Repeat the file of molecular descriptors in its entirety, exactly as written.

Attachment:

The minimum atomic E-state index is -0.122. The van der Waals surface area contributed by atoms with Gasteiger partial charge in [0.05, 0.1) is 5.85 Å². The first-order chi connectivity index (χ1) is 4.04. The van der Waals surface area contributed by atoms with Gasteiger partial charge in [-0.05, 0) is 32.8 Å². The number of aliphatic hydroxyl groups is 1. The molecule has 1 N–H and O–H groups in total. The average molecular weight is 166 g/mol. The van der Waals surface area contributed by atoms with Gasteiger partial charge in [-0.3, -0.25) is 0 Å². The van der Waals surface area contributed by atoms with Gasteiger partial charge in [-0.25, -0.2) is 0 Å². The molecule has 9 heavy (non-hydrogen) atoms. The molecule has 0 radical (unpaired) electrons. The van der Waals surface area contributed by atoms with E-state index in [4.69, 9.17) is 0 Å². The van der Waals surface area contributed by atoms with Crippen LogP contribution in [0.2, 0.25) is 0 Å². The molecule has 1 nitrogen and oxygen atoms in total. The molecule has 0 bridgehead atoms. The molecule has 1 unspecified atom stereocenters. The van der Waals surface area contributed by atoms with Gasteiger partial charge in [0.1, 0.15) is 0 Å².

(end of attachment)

The minimum atomic E-state index is -0.122. The van der Waals surface area contributed by atoms with Gasteiger partial charge in [0.05, 0.1) is 5.85 Å². The first-order chi connectivity index (χ1) is 4.04. The van der Waals surface area contributed by atoms with Gasteiger partial charge in [-0.05, 0) is 32.8 Å². The number of aliphatic hydroxyl groups is 1. The molecule has 1 N–H and O–H groups in total. The average molecular weight is 166 g/mol. The van der Waals surface area contributed by atoms with Gasteiger partial charge in [-0.3, -0.25) is 0 Å². The van der Waals surface area contributed by atoms with Gasteiger partial charge in [-0.25, -0.2) is 0 Å². The molecule has 9 heavy (non-hydrogen) atoms. The molecule has 0 radical (unpaired) electrons. The van der Waals surface area contributed by atoms with E-state index in [4.69, 9.17) is 0 Å². The van der Waals surface area contributed by atoms with Crippen LogP contribution in [0.2, 0.25) is 0 Å². The molecule has 1 nitrogen and oxygen atoms in total. The molecule has 0 bridgehead atoms. The molecule has 1 unspecified atom stereocenters. The van der Waals surface area contributed by atoms with Gasteiger partial charge in [0.1, 0.15) is 0 Å².